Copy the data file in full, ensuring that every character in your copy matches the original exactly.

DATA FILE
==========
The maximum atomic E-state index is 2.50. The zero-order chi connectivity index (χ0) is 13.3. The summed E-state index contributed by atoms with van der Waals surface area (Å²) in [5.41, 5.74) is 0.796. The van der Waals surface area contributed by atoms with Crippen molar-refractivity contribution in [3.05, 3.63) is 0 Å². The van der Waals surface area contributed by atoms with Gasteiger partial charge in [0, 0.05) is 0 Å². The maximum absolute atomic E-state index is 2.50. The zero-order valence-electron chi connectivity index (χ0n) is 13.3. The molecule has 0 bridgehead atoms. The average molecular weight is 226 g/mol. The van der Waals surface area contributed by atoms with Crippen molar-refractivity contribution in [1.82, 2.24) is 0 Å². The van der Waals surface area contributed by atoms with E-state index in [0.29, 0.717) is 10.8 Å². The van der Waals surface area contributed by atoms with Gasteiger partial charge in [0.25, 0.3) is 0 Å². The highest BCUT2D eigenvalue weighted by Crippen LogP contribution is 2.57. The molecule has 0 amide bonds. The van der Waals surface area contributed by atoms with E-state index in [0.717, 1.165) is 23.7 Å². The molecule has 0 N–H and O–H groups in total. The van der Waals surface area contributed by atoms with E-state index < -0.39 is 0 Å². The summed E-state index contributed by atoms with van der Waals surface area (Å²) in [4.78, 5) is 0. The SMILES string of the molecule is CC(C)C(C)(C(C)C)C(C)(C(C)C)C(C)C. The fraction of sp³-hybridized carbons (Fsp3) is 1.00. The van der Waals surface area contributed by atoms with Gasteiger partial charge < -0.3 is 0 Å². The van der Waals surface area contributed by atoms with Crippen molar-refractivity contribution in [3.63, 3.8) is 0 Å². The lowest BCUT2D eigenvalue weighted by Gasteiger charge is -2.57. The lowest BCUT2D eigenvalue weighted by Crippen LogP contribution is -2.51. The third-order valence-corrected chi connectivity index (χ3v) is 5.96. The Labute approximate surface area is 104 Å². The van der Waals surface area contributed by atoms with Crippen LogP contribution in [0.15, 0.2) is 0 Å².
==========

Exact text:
The maximum atomic E-state index is 2.50. The zero-order chi connectivity index (χ0) is 13.3. The summed E-state index contributed by atoms with van der Waals surface area (Å²) in [5.41, 5.74) is 0.796. The van der Waals surface area contributed by atoms with Crippen molar-refractivity contribution in [3.05, 3.63) is 0 Å². The van der Waals surface area contributed by atoms with Gasteiger partial charge in [0, 0.05) is 0 Å². The maximum absolute atomic E-state index is 2.50. The zero-order valence-electron chi connectivity index (χ0n) is 13.3. The molecule has 0 bridgehead atoms. The average molecular weight is 226 g/mol. The van der Waals surface area contributed by atoms with Crippen molar-refractivity contribution in [1.82, 2.24) is 0 Å². The van der Waals surface area contributed by atoms with E-state index in [0.29, 0.717) is 10.8 Å². The van der Waals surface area contributed by atoms with Gasteiger partial charge in [0.25, 0.3) is 0 Å². The highest BCUT2D eigenvalue weighted by Crippen LogP contribution is 2.57. The molecule has 0 amide bonds. The van der Waals surface area contributed by atoms with E-state index in [0.717, 1.165) is 23.7 Å². The molecule has 0 N–H and O–H groups in total. The van der Waals surface area contributed by atoms with E-state index < -0.39 is 0 Å². The summed E-state index contributed by atoms with van der Waals surface area (Å²) in [4.78, 5) is 0. The SMILES string of the molecule is CC(C)C(C)(C(C)C)C(C)(C(C)C)C(C)C. The fraction of sp³-hybridized carbons (Fsp3) is 1.00. The van der Waals surface area contributed by atoms with Gasteiger partial charge < -0.3 is 0 Å². The van der Waals surface area contributed by atoms with Crippen molar-refractivity contribution in [3.63, 3.8) is 0 Å². The lowest BCUT2D eigenvalue weighted by Gasteiger charge is -2.57. The lowest BCUT2D eigenvalue weighted by Crippen LogP contribution is -2.51. The third-order valence-corrected chi connectivity index (χ3v) is 5.96. The Labute approximate surface area is 104 Å². The van der Waals surface area contributed by atoms with Crippen LogP contribution in [0.15, 0.2) is 0 Å².